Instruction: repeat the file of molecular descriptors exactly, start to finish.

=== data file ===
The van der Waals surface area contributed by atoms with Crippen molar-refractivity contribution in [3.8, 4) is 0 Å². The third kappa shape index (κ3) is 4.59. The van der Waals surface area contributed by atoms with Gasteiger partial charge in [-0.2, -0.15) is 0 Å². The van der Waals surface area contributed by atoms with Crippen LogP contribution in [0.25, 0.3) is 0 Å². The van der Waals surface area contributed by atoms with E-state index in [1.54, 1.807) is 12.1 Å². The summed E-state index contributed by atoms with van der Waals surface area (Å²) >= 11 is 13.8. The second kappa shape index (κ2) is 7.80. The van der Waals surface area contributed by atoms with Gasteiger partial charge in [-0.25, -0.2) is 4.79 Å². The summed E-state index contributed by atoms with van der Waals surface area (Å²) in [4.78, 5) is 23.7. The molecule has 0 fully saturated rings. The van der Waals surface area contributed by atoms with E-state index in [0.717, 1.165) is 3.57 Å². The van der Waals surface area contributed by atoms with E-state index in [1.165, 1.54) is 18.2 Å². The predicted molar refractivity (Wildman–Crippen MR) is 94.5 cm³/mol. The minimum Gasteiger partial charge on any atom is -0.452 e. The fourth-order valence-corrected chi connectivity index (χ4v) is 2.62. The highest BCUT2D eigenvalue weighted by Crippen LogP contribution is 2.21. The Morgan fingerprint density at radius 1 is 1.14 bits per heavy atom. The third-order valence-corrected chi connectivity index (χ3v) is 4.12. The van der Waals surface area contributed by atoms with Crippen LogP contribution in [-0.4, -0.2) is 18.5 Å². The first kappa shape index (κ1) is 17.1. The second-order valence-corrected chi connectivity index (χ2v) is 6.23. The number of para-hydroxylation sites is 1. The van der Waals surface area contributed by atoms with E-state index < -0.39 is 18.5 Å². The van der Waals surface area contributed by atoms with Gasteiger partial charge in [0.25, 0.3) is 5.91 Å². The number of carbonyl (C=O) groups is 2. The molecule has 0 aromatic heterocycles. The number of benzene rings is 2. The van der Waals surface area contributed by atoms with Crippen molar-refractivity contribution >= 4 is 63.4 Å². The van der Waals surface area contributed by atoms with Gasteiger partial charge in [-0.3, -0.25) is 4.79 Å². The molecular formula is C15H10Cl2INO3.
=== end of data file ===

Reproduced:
The van der Waals surface area contributed by atoms with Crippen molar-refractivity contribution in [3.8, 4) is 0 Å². The third kappa shape index (κ3) is 4.59. The van der Waals surface area contributed by atoms with Gasteiger partial charge in [-0.2, -0.15) is 0 Å². The van der Waals surface area contributed by atoms with Crippen LogP contribution in [0.25, 0.3) is 0 Å². The van der Waals surface area contributed by atoms with E-state index in [1.54, 1.807) is 12.1 Å². The summed E-state index contributed by atoms with van der Waals surface area (Å²) >= 11 is 13.8. The second kappa shape index (κ2) is 7.80. The van der Waals surface area contributed by atoms with Gasteiger partial charge in [-0.25, -0.2) is 4.79 Å². The summed E-state index contributed by atoms with van der Waals surface area (Å²) in [4.78, 5) is 23.7. The molecule has 0 fully saturated rings. The van der Waals surface area contributed by atoms with E-state index in [0.717, 1.165) is 3.57 Å². The van der Waals surface area contributed by atoms with E-state index in [1.165, 1.54) is 18.2 Å². The predicted molar refractivity (Wildman–Crippen MR) is 94.5 cm³/mol. The minimum Gasteiger partial charge on any atom is -0.452 e. The fourth-order valence-corrected chi connectivity index (χ4v) is 2.62. The highest BCUT2D eigenvalue weighted by Crippen LogP contribution is 2.21. The Morgan fingerprint density at radius 1 is 1.14 bits per heavy atom. The third-order valence-corrected chi connectivity index (χ3v) is 4.12. The van der Waals surface area contributed by atoms with Crippen LogP contribution in [-0.4, -0.2) is 18.5 Å². The first kappa shape index (κ1) is 17.1. The second-order valence-corrected chi connectivity index (χ2v) is 6.23. The number of para-hydroxylation sites is 1. The van der Waals surface area contributed by atoms with E-state index < -0.39 is 18.5 Å². The van der Waals surface area contributed by atoms with Gasteiger partial charge in [0.25, 0.3) is 5.91 Å². The number of carbonyl (C=O) groups is 2. The molecule has 0 aromatic heterocycles. The number of benzene rings is 2. The van der Waals surface area contributed by atoms with Crippen molar-refractivity contribution >= 4 is 63.4 Å². The van der Waals surface area contributed by atoms with Gasteiger partial charge in [-0.3, -0.25) is 4.79 Å². The molecular formula is C15H10Cl2INO3.